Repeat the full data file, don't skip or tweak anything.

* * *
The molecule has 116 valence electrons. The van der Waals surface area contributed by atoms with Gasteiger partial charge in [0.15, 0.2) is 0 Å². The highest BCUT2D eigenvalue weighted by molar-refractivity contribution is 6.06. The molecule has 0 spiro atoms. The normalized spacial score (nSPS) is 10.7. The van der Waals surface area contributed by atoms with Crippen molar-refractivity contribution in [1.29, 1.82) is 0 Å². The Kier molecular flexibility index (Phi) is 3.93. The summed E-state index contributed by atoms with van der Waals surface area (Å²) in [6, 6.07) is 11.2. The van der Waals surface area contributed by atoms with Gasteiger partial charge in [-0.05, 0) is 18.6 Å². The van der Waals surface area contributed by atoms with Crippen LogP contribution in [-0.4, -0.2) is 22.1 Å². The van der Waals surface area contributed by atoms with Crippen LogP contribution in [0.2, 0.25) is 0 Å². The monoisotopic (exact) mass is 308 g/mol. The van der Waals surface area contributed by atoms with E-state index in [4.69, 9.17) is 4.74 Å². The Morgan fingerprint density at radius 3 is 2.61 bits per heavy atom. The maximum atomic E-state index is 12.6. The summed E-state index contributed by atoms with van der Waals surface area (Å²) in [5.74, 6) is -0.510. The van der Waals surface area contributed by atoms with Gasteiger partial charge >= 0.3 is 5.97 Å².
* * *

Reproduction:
The molecule has 116 valence electrons. The van der Waals surface area contributed by atoms with Gasteiger partial charge in [0.15, 0.2) is 0 Å². The highest BCUT2D eigenvalue weighted by molar-refractivity contribution is 6.06. The molecule has 0 spiro atoms. The normalized spacial score (nSPS) is 10.7. The van der Waals surface area contributed by atoms with Crippen molar-refractivity contribution in [1.29, 1.82) is 0 Å². The Kier molecular flexibility index (Phi) is 3.93. The summed E-state index contributed by atoms with van der Waals surface area (Å²) in [6, 6.07) is 11.2. The van der Waals surface area contributed by atoms with Gasteiger partial charge in [-0.05, 0) is 18.6 Å². The van der Waals surface area contributed by atoms with Crippen LogP contribution in [-0.4, -0.2) is 22.1 Å². The van der Waals surface area contributed by atoms with Crippen LogP contribution in [0.2, 0.25) is 0 Å². The monoisotopic (exact) mass is 308 g/mol. The van der Waals surface area contributed by atoms with E-state index in [4.69, 9.17) is 4.74 Å². The Morgan fingerprint density at radius 3 is 2.61 bits per heavy atom. The maximum atomic E-state index is 12.6. The summed E-state index contributed by atoms with van der Waals surface area (Å²) in [5.74, 6) is -0.510. The van der Waals surface area contributed by atoms with Gasteiger partial charge >= 0.3 is 5.97 Å².